Green light for Railtrack signalling

£10bn of infrastructure work is up for grabs

Railtrack’s announcement last week of £10bn worth of investment in railway infrastructure over the next 10 years is good news for suppliers of railway equipment, especially signalling and power supply kit.

In its network management statement Railtrack said it intends to spend £2.5bn on modernising signalling infrastructure and £300m on electrification supply equipment: overhead line, third rail, transformers, rectifiers, circuit breakers and substations. Less will be spent on track as much of the 32,000km of track is in modern form.

A further £40m will be spent on completing installation of secure driver to signalbox radio communication throughout the south east by the end of 1997.

There is also good news for rolling stock operators. Railtrack has committed itself to upgrading the West Coast Main Line (WCML) to enable it to carry 200km/h tilting trains, saving 17 minutes on a journey to Birmingham and 22 minutes to Glasgow. Adtranz, Fiat and GEC-Alsthom are expected to be in contention. And there is a commitment to working with the Piggyback Consortium on a new high capacity freight route from the Channel Tunnel to Scotland which could see up to 30 new freight trains a day, carrying articulated lorry trailers.

This will need specially-designed rail wagons, for which four groups: Thrall of the US with Babcock, Powell Duffryn Rail Projects; Finland’s Transtech; and Bombardier Prorail; are developing prototypes.

Railtrack is committed to introducing train protection to reduce the risk of trains speeding or passing signals at danger.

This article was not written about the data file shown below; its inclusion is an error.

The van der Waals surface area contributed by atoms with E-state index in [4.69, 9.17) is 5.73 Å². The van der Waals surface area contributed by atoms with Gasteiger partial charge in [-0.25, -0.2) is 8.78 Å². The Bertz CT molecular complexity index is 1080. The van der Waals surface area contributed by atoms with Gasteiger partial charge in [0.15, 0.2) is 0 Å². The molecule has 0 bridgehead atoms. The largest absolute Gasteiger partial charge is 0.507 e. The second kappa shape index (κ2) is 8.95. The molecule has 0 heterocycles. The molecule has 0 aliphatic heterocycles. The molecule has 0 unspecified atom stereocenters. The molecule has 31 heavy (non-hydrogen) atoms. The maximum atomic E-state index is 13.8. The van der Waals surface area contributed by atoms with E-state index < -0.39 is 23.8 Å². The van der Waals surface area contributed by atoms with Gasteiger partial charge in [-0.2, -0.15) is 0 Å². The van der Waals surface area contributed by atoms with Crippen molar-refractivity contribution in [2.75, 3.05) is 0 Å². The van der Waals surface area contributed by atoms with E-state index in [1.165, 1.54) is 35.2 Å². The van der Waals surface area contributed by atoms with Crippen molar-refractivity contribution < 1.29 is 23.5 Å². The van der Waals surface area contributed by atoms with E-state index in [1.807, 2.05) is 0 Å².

In the long-term, it aims to introduce transmission (radio)-based signalling (TBS) alongside conventional signalling technologies. The first installations of TBS are likely to be part of the WCML modernisation, and on the Great Western routes to Swansea between 2004-08 at a cost of £375m. TBS includes automatic train protection as a built-in feature. Two consortiums are likely to be vying for the WCML work: Transig, comprising Adtranz and Westinghouse and GEC/Alcatel/Siemens. Westinghouse is providing TBS for London Underground’s Jubilee Line.

Other resignalling projects expected to cost more than £25m include 160km on the Great Eastern lines from Liverpool Street (estimated at £220m); West Anglia route (£65m); Leeds station area (over £25m); three projects in the Midlands around Derby, Nottingham and Saltley (£105m); and Manchester Victoria and south Manchester (£75m).

Smaller suppliers expecting to win work include Leicestershire-based Transmitton, which specialises in control and monitoring systems for electricification. It hopes for work on the WCML, Thameslink 2000 and in the south west of England.

Nottingham based electronic document management system supplier Pafec has a £750,000 contract to supply a 160-user system to Railtrack for the WCML modernisation, and expects the size of system to be increased.